Tuesday, January 13, 2015

Homemade Cashew Cream

Homemade Cashew Cream

The original idea for this is from a blog that is no longer in existence (and I can't recall the name to save my life) but it's basic and easy, so not too hard to pass on. There will eventually be photos, when my camera comes back to life.

If you don't know what cashew cream is, it's AWESOME is what it is. It has a hint of sweetness to the taste, but it thickens up like dairy, like really thick, so it's a great dairy substitute for dishes that need thickening during heating, especially if the flavors blend well.

Cashew Cream

1. Soak the cashews in water. For something that you want a little chunkiness for, I've soaked it as little as 30 minutes. For something creamier and smoother, I've soaked it for over 8 hours. It's up to you.
2. Drain the cashews (you could save the water, if you like, for something else) and then blend the cashews up in a blender with new water. How much water you add depends on how thick you want the cashew cream to be. Mine tends to be thicker than store bought cashew cream if I pour the cashews into the blender and add enough water so the top cashews are only partially covered by water. Blend until it is as smooth as you want it to be. Mine tends to look like batter when I'm done.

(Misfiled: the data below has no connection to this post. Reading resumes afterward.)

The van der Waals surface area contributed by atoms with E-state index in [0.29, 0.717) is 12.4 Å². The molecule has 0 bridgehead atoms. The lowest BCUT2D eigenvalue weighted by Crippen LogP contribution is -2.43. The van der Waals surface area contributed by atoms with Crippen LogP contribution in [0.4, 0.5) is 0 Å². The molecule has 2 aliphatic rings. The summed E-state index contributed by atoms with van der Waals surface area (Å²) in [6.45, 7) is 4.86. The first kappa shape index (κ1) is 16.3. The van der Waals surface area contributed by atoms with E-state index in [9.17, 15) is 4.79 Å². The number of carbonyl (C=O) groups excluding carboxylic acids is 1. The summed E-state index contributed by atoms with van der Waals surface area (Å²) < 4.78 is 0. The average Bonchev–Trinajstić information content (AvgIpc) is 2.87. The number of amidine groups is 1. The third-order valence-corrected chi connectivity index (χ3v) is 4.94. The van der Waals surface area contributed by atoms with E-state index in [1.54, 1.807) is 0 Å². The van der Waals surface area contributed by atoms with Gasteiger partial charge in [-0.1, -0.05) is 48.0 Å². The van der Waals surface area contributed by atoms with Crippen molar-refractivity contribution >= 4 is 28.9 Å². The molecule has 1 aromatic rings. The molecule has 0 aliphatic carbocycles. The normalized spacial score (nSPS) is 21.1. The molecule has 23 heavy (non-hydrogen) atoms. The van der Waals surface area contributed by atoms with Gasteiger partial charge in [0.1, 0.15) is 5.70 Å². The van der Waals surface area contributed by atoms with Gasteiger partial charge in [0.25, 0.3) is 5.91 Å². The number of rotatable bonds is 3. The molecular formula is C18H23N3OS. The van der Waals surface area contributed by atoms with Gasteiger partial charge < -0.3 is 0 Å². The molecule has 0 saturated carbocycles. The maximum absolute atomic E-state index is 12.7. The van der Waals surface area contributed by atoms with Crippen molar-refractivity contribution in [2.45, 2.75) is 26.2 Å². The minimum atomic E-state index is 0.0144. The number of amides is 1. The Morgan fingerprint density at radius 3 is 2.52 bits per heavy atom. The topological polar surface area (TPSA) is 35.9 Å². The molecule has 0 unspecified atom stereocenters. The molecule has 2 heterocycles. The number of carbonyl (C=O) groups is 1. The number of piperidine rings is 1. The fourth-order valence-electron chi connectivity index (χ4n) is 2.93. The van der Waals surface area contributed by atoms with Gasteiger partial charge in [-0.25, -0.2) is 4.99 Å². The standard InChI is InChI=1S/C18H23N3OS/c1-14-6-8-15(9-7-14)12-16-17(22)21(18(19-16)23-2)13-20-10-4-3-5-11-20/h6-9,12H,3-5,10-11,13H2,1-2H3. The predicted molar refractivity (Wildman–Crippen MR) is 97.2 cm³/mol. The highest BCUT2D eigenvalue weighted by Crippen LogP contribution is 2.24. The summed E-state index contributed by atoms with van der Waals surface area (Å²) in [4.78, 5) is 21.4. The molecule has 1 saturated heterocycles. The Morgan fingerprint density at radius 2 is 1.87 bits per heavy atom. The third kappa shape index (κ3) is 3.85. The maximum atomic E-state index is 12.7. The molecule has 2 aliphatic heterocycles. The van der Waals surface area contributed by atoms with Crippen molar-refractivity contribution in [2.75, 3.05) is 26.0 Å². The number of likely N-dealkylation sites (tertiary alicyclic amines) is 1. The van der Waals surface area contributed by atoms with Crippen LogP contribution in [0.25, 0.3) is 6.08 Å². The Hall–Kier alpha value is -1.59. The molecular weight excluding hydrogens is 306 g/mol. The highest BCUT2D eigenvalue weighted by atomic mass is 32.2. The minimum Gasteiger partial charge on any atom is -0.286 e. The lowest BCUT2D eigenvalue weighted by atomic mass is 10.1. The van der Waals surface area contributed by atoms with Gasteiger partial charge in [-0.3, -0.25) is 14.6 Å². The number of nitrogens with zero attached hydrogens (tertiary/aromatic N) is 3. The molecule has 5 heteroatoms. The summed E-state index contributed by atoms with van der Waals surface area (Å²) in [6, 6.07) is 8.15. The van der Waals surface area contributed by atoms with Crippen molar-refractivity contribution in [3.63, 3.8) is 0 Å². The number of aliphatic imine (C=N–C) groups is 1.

3. This can be used immediately in a dish, or you can refrigerate it for use later. I don't know how long it lasts before going bad because we always use it up in a day or two, and I also don't know if it will thicken like it should after freezing, so I'll have to tell you about that once I try it!

We use this to add to recipes for sorbets or non-dairy ice cream, for my dairy free cream of mushroom soup, for smoothies, for vegan cheesecake...just so much. Many vegan recipes online use it, you'll find.

If you soak the cashews in broth, and blend them up with it, I understand it works well as a faux nacho cheese sauce, once it has a few spices added and is thickened a bit with heat. I'm sure something could be done with this for other savory dishes, and might make a good coconut milk substitute for some Thai dishes, although I have yet to try that.

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